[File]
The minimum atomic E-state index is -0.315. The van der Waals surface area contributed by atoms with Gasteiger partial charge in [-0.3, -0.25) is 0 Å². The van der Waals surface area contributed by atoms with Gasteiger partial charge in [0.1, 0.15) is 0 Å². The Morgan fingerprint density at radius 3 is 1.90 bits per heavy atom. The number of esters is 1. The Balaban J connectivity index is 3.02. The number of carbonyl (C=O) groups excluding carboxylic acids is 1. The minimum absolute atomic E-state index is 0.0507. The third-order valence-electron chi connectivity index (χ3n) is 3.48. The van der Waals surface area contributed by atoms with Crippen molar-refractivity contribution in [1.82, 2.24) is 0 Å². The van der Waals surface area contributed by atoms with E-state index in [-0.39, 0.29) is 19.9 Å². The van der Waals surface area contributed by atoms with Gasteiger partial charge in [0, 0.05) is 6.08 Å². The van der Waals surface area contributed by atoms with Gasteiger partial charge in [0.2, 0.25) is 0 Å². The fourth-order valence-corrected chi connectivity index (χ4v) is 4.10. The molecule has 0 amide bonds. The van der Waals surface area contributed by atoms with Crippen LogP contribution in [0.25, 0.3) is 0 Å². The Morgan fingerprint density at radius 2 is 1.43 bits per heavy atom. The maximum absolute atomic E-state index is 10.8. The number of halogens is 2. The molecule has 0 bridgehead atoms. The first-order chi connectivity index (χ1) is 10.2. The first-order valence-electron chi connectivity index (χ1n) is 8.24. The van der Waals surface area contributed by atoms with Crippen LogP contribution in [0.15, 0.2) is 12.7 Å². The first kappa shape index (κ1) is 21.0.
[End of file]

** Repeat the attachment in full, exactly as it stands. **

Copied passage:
The minimum atomic E-state index is -0.315. The van der Waals surface area contributed by atoms with Gasteiger partial charge in [-0.3, -0.25) is 0 Å². The van der Waals surface area contributed by atoms with Gasteiger partial charge in [0.1, 0.15) is 0 Å². The Morgan fingerprint density at radius 3 is 1.90 bits per heavy atom. The number of esters is 1. The Balaban J connectivity index is 3.02. The number of carbonyl (C=O) groups excluding carboxylic acids is 1. The minimum absolute atomic E-state index is 0.0507. The third-order valence-electron chi connectivity index (χ3n) is 3.48. The van der Waals surface area contributed by atoms with Crippen molar-refractivity contribution in [1.82, 2.24) is 0 Å². The van der Waals surface area contributed by atoms with E-state index in [-0.39, 0.29) is 19.9 Å². The van der Waals surface area contributed by atoms with Gasteiger partial charge in [0, 0.05) is 6.08 Å². The van der Waals surface area contributed by atoms with Gasteiger partial charge in [0.2, 0.25) is 0 Å². The fourth-order valence-corrected chi connectivity index (χ4v) is 4.10. The molecule has 0 amide bonds. The van der Waals surface area contributed by atoms with Crippen LogP contribution in [0.25, 0.3) is 0 Å². The Morgan fingerprint density at radius 2 is 1.43 bits per heavy atom. The maximum absolute atomic E-state index is 10.8. The number of halogens is 2. The molecule has 0 bridgehead atoms. The first-order chi connectivity index (χ1) is 10.2. The first-order valence-electron chi connectivity index (χ1n) is 8.24. The van der Waals surface area contributed by atoms with Crippen LogP contribution in [0.15, 0.2) is 12.7 Å². The first kappa shape index (κ1) is 21.0.